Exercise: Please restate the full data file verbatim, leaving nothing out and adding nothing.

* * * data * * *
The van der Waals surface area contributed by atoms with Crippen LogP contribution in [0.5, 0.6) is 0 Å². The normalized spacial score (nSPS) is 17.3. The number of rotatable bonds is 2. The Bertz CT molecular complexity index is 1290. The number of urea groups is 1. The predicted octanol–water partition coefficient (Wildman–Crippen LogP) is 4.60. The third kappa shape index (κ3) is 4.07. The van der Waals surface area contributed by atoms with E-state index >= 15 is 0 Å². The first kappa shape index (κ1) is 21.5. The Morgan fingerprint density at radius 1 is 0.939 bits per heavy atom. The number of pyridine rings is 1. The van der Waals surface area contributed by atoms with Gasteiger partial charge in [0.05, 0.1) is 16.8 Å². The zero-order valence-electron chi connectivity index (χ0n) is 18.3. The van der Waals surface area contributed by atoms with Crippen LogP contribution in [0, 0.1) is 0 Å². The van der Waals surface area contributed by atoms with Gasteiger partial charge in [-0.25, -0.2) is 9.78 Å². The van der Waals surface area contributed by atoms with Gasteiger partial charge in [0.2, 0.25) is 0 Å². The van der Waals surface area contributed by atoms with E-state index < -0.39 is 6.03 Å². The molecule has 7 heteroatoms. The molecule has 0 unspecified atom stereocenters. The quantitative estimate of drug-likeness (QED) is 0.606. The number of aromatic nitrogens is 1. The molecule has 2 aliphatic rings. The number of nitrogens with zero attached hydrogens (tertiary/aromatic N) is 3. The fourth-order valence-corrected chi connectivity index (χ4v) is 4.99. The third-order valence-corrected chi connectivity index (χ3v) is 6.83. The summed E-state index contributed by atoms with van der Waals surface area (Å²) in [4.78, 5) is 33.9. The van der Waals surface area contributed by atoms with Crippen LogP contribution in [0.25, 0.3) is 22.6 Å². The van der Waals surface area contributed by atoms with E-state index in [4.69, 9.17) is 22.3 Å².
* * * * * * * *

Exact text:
The van der Waals surface area contributed by atoms with Crippen LogP contribution in [0.5, 0.6) is 0 Å². The normalized spacial score (nSPS) is 17.3. The number of rotatable bonds is 2. The Bertz CT molecular complexity index is 1290. The number of urea groups is 1. The predicted octanol–water partition coefficient (Wildman–Crippen LogP) is 4.60. The third kappa shape index (κ3) is 4.07. The van der Waals surface area contributed by atoms with E-state index >= 15 is 0 Å². The first kappa shape index (κ1) is 21.5. The Morgan fingerprint density at radius 1 is 0.939 bits per heavy atom. The number of pyridine rings is 1. The van der Waals surface area contributed by atoms with Gasteiger partial charge in [0.05, 0.1) is 16.8 Å². The zero-order valence-electron chi connectivity index (χ0n) is 18.3. The van der Waals surface area contributed by atoms with Crippen LogP contribution in [0, 0.1) is 0 Å². The van der Waals surface area contributed by atoms with Gasteiger partial charge in [-0.25, -0.2) is 9.78 Å². The van der Waals surface area contributed by atoms with Gasteiger partial charge in [0.2, 0.25) is 0 Å². The van der Waals surface area contributed by atoms with E-state index < -0.39 is 6.03 Å². The molecule has 7 heteroatoms. The molecule has 0 unspecified atom stereocenters. The quantitative estimate of drug-likeness (QED) is 0.606. The number of aromatic nitrogens is 1. The molecule has 2 aliphatic rings. The number of nitrogens with zero attached hydrogens (tertiary/aromatic N) is 3. The fourth-order valence-corrected chi connectivity index (χ4v) is 4.99. The third-order valence-corrected chi connectivity index (χ3v) is 6.83. The summed E-state index contributed by atoms with van der Waals surface area (Å²) in [4.78, 5) is 33.9. The van der Waals surface area contributed by atoms with Crippen LogP contribution in [0.25, 0.3) is 22.6 Å². The van der Waals surface area contributed by atoms with E-state index in [4.69, 9.17) is 22.3 Å².